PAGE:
Helen Macdonald, H is for Hawk (2014) As wonderful as everyone says. A hybrid of memoir, literary criticism, and nature writing—a proper essay—the story of how Macdonald trained a goshawk (appealingly named Mabel) is woven around the effect on her life of two men: her father, by all accounts a lovely man, a photojournalist and champion of his daughter’s passions, whose sudden death sends Macdonald into deep, violent grief; and the midcentury writer T. H. White, by all accounts, not least his own, an unlovely man, unable to accept his own queerness and desperate to prove his competence no matter what the cost, but whose books, especially an account of his own experience keeping a hawk, have been important to Macdonald from childhood. I learned lots about hawks, the English countryside, ideas of wildness, and plenty of good words (when hawks try to jump off their owner’s fist while tethered—with thin strips, usually of leather, called “jesses”—they are said “to bate”).

I listened to this book: Macdonald reads it herself, wonderfully, but it’s a bit more demanding than my usual audiobook fare and I found myself skipping back a lot. Probably better read in print, or at least not while you’re trying to drive.

Andrzej Szczypiorski, The Beautiful Mrs. Seidenman (1986) Trans. Klara Glowczewska (1989) Back in the day, when trade paperbacks were new and the Vintage International series ruled the shelves of better bookshops across North America, I used to see this book all the time. I’m glad I didn’t read it then, though, because I didn’t have the background to understand its oblique take on Poland from the 1930s to the 70s. With the benefit of experience and study I was able to appreciate Szczypiorski’s achievement here, though I still had the sense that the book was aimed at the Poland of the post-1968 period rather than of the war years with which most of its events are ostensibly concerned. And because my knowledge of postwar Poland is fairly schematic I still wasn’t the most informed reader. Yet I didn’t mind this—my ignorance somehow fit with Szczypiorski’s indirect treatment. (By this logic, my young, ignorant self would have been an even better reader…) I read the novel thinking it would foreground the Holocaust—the Mrs. Seidenman of the title is a Jew who passes as Gentile in Warsaw during the war—yet despite references to the Ghetto the novel has the self-knowledge to avoid writing what it doesn’t know intimately.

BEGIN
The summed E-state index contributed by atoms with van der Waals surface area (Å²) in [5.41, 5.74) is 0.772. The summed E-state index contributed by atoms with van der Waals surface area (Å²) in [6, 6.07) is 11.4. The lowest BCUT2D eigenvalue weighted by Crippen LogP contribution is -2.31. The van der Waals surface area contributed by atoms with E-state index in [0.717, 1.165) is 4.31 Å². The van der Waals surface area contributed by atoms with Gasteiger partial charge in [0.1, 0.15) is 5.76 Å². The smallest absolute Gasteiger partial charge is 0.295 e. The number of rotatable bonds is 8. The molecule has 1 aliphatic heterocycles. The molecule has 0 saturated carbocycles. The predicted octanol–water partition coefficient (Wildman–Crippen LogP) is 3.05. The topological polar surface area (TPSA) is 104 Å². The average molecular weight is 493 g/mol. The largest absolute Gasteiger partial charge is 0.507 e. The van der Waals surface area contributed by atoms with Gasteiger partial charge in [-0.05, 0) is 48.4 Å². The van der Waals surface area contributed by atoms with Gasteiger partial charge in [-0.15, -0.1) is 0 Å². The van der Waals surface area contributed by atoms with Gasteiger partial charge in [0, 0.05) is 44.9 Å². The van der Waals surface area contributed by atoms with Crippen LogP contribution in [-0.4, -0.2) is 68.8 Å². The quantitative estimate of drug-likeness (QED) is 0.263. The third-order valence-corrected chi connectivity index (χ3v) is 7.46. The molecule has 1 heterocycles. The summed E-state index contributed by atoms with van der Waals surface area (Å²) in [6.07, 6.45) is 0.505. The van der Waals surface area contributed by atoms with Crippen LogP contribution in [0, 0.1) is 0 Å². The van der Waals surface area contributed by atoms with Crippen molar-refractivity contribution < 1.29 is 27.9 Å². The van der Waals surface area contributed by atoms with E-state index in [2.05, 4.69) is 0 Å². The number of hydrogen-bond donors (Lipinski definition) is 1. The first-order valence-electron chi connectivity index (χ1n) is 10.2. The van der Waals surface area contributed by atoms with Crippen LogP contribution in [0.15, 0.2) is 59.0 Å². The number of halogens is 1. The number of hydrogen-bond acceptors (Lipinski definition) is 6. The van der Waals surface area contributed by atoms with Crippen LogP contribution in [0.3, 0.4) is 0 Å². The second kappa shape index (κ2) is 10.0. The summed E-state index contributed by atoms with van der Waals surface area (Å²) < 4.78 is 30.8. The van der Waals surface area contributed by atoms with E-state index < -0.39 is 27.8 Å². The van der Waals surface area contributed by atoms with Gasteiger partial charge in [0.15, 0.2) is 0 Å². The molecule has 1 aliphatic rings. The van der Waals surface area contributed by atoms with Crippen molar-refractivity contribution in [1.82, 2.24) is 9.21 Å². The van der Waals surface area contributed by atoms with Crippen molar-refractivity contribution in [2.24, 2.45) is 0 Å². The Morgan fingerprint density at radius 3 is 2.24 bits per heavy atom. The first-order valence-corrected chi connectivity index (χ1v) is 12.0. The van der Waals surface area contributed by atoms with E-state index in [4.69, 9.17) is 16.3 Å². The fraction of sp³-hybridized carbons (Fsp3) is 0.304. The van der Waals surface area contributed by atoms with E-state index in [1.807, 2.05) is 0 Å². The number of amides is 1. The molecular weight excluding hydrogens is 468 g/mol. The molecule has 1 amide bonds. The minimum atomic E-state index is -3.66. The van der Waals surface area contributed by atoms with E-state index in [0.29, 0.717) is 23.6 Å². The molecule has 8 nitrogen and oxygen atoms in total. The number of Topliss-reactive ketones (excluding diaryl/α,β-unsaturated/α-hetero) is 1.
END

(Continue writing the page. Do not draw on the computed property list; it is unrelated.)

The most eye-catching stylistic feature is the regular use of flash forwards to show us the (largely futile, depressing, and deadly) futures of its characters. (Like Sparks’s The Prime of Miss Jean Brodie.) But this isn’t a flashy book. Its tone is elegant, cerebral, hushed, rather like its opening sentence: “The room was in twilight because the judge was a lover of twilight.” Not that he loved twilight, but that he was a lover of twilight. Nice.

Cathleen Schine, The Grammarians (2019) Wrote about this here. It’s ok.

Steph Cha, Your House Will Pay (2019) Crime fiction is going to have to think about what it wants to be in an era characterized by the need to think more systemically (structural racism, inequality, “stop and frisk” profiling, etc.). Can its individualistic model (the dogged PI, the obsessive cop, the intrepid journalist) translate to our world? Your House Will Pay is an intriguing answer to this question. It sidelines the police, turning its attention instead on those affected by violence, inequality, racism, without being perpetrators or victims in the conventional sense. Modelled on the riots in LA’s Koreatown in the 90s, Cha’s novel follows two well-developed characters, an African American ex-con and a Korean American pharmacist, who are forced to grapple with what it means to forgive the wrongs of the past. I’m excited to see what Cha will do next.

Émile Zola, Pot Luck (1882) Trans. Brian Nelson (1999) Swear to God I’m going to write about this soon. Disagreeable, but compelling.

Philip Kerr, The Other Side of Silence (2016) Not my favourite Bernie novel, but a very agreeable way to pass a long plane trip.

Helen MacInnes, Decision at Delphi (1960) My first MacInnes, but not my last. I was impressed how she kept the plot going without flagging (it’s over 600 pages). As a smart Twitter correspondent pointed out, MacInnes can be a little buttoned-up—amazing how much chasing through the mountains happens in heels and suits & ties—but her representation of place is acute, and her use of point of view interesting. Delphi centers a male character, yet regularly dips into the consciousness of the female lead, which makes the relationship that develops between them more compelling than usual for the genre. Because the book features artists and photographers who accidentally are enmeshed in political plot by a terrorist cell it is also smart about what it means to represent places, people, and events. Not sure why MacInnes isn’t talked about the way Le Carré, for example, is, though I guess sexism is the likely answer.

That brings my reading year to a close. In a day or two I’ll reflect on what and how I read in 2019.